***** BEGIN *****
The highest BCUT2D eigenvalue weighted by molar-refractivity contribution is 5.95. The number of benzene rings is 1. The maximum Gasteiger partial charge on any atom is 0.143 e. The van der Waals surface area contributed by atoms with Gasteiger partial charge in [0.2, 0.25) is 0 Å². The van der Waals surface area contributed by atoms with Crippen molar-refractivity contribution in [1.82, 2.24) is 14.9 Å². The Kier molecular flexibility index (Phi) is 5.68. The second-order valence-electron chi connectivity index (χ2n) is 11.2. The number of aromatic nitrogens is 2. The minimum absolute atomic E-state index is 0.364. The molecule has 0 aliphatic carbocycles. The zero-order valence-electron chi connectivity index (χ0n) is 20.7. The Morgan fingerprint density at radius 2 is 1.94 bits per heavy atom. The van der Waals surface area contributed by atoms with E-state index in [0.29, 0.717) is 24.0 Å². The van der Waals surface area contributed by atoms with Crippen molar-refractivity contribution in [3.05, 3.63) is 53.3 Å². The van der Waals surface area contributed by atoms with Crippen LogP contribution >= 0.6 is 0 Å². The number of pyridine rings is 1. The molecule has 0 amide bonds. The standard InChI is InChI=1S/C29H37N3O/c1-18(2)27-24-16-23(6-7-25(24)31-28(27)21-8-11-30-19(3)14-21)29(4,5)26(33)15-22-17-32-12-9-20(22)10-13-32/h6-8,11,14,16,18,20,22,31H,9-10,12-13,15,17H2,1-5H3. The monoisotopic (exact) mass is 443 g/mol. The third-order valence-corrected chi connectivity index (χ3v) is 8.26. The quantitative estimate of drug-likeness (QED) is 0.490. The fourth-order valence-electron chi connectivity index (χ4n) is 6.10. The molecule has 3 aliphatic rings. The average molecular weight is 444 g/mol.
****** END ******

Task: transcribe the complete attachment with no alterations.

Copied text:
The highest BCUT2D eigenvalue weighted by molar-refractivity contribution is 5.95. The number of benzene rings is 1. The maximum Gasteiger partial charge on any atom is 0.143 e. The van der Waals surface area contributed by atoms with Gasteiger partial charge in [0.2, 0.25) is 0 Å². The van der Waals surface area contributed by atoms with Crippen molar-refractivity contribution in [1.82, 2.24) is 14.9 Å². The Kier molecular flexibility index (Phi) is 5.68. The second-order valence-electron chi connectivity index (χ2n) is 11.2. The number of aromatic nitrogens is 2. The minimum absolute atomic E-state index is 0.364. The molecule has 0 aliphatic carbocycles. The zero-order valence-electron chi connectivity index (χ0n) is 20.7. The Morgan fingerprint density at radius 2 is 1.94 bits per heavy atom. The van der Waals surface area contributed by atoms with E-state index in [0.29, 0.717) is 24.0 Å². The van der Waals surface area contributed by atoms with Crippen molar-refractivity contribution in [3.05, 3.63) is 53.3 Å². The van der Waals surface area contributed by atoms with Crippen LogP contribution >= 0.6 is 0 Å². The number of pyridine rings is 1. The molecule has 0 amide bonds. The standard InChI is InChI=1S/C29H37N3O/c1-18(2)27-24-16-23(6-7-25(24)31-28(27)21-8-11-30-19(3)14-21)29(4,5)26(33)15-22-17-32-12-9-20(22)10-13-32/h6-8,11,14,16,18,20,22,31H,9-10,12-13,15,17H2,1-5H3. The monoisotopic (exact) mass is 443 g/mol. The third-order valence-corrected chi connectivity index (χ3v) is 8.26. The quantitative estimate of drug-likeness (QED) is 0.490. The fourth-order valence-electron chi connectivity index (χ4n) is 6.10. The molecule has 3 aliphatic rings. The average molecular weight is 444 g/mol.